Sometimes, real estate’s tendency to appreciate can work against an investor, especially if it makes it difficult to liquidate. 1031 tax exchanges would allow investors to minimize the impact of capital gains taxes on properties that have appreciated.
Not all businesses or investments are successful. Especially risky ventures will need to be shuttered before they start costing the investor much more than any value they could’ve hoped to gain. Closing a business and selling its existing assets may not be the ideal exit strategy, but it can quickly create liquid cash that could be used to pay off existing debts.
Of course, this is easier said than done; while most business assets would have depreciated long before the business is liquidated and would’ve already incurred losses that can be written off in a tax return, others—such as real estate—may have gained value over the course of the business’ lifetime, creating an altogether different problem.
The Question of Property
One of the most significant tax challenges faced by entrepreneurs and real estate investors wanting to liquidate commercial property is the hefty capital gains tax that comes after the sale. Capital gains taxes can cut deeply into any gain derived from property liquidation; in extreme cases, capital gains taxes can be so excessive that it would cost more to liquidate the property than it is to sell it.
Among the many ways to bypass this is through a 1031 tax exchange, which allows sellers to defer capital gains for as long as a like-kind property was purchased with the sale’s profits. Because it is not considered a true sale, 1031 exchanges defer the capital gains taxes that may have been accrued from the previously owned properties until the asset meant to replace it is sold.
The Basics of 1031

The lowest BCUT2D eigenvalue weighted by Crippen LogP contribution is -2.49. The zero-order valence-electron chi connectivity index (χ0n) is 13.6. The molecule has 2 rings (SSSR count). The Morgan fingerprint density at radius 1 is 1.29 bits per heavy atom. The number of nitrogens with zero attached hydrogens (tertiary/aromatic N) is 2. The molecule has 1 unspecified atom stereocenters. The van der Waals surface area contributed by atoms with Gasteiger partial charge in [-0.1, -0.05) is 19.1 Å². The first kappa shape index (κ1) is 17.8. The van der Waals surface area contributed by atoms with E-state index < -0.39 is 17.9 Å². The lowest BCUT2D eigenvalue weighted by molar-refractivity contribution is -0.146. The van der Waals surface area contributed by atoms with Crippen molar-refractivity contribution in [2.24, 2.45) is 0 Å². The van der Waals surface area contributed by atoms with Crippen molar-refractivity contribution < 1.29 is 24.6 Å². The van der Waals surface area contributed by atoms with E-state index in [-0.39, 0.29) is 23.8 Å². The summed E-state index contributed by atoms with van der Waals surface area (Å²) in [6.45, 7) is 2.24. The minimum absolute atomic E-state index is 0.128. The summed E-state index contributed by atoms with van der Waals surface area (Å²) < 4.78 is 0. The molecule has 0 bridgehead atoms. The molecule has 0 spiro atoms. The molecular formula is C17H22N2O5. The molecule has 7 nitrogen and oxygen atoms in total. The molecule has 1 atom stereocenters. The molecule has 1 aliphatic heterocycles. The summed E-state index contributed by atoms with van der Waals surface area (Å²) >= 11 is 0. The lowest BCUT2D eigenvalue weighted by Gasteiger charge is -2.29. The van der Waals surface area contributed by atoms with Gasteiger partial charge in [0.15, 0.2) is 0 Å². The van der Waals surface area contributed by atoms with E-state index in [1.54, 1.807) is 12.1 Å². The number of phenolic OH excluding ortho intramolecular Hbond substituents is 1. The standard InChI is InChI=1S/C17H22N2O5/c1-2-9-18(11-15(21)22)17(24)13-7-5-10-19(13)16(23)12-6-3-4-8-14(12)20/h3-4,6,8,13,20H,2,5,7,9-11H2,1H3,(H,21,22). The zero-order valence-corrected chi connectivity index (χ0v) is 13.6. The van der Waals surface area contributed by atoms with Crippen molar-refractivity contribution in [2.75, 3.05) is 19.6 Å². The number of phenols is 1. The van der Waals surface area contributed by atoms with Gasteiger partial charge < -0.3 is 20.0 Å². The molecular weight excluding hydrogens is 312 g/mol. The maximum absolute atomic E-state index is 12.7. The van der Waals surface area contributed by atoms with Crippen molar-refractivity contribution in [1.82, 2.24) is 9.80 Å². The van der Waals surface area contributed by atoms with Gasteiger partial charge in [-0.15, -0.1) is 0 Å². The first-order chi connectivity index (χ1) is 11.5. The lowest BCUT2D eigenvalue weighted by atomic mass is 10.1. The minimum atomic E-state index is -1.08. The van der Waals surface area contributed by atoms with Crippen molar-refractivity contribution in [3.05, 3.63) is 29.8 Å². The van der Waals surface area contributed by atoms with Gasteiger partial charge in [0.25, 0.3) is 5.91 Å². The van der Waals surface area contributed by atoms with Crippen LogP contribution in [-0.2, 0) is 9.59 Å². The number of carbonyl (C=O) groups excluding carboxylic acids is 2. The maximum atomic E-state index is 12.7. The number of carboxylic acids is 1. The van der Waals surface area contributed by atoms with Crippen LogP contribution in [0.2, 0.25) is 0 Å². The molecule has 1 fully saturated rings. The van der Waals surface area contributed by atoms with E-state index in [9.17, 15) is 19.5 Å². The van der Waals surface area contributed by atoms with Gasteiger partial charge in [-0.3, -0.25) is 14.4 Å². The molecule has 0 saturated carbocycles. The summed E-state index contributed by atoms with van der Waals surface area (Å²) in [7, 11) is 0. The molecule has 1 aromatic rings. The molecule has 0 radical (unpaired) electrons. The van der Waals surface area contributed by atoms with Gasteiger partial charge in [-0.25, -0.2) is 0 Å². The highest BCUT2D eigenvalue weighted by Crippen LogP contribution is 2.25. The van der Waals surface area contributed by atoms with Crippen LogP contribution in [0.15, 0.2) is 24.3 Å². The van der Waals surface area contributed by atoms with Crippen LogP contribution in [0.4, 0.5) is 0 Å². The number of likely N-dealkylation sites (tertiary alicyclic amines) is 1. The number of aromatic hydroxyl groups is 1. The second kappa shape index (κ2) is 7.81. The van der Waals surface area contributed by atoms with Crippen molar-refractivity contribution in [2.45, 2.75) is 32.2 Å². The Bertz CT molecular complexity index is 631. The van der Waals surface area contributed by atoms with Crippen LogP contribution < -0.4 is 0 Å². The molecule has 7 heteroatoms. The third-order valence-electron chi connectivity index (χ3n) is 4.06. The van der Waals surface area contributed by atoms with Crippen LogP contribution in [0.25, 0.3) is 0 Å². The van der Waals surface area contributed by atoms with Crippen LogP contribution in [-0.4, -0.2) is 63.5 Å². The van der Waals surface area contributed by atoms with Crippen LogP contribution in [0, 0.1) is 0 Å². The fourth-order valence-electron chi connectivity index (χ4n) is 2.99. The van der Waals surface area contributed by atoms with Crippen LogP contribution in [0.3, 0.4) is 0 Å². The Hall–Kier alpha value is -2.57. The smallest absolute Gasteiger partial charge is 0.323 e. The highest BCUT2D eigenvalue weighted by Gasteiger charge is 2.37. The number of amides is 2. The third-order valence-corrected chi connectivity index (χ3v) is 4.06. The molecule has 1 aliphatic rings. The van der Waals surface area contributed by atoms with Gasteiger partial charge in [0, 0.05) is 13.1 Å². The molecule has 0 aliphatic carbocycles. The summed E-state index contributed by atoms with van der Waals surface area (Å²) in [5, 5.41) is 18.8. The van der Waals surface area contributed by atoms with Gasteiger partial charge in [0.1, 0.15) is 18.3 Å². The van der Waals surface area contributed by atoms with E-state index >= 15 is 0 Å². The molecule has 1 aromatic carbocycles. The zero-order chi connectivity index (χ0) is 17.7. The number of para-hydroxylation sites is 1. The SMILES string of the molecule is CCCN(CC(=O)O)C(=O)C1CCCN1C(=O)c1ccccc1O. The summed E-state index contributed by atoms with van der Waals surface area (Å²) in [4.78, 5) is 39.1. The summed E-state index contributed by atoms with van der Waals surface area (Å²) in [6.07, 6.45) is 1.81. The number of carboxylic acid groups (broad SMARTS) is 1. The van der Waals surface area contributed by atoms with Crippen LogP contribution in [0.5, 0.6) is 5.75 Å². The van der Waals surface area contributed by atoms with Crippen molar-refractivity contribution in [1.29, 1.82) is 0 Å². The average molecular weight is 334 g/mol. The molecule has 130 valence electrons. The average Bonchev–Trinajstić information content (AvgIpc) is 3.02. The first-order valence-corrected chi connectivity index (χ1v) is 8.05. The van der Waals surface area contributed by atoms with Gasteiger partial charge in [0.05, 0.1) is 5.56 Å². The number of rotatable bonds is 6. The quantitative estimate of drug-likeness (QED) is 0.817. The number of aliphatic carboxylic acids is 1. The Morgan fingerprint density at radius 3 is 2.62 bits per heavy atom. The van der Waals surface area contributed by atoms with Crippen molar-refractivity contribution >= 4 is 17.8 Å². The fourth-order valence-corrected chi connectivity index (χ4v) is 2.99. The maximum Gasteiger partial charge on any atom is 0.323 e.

A 1031 exchange is, first and foremost, meant to represent a trade of one like-kind asset with another, in this case, commercial real estate. Although no other types of property can be exchanged while deferring capital gains, in practice, most exchanges are done with both a like-kind property and an additional set of assets.
Because properties of identical value are hard to find, buyers often add on these extra assets, called the boot, to cover the cost of the property they would acquire while still exchanging a much cheaper property. Using boot as part of exchanges is allowed in section 1031 and can take the form of cash or liabilities that are not like kind.
To count as a nonmonetary exchange, the buyer must pay no more than 25 percent of the payment made. Moreover, the boot is still taxable, albeit to a lower degree than the property itself. Done correctly, a 1031 exchange can help a property investor liquidate one problem property while paying a significantly lower capital gains tax for the entire year.
Closing the Deal
Taxpayers have up to 45 calendar days from closing to identify a set of like-kind commercial properties, no less than three initially and up to four or five in special circumstances. After this, they must acquire they and their prospective buyer must, in turn, acquire one of these properties within 180 calendar days or on the due date (with extensions) of the selling taxpayer’s return.
No gain or loss is recorded for the properties sold and acquired, though they may still be as like-kind exchanges on Form 8824. If depreciation from the property must be captured, any recognized gain must be reported as ordinary income.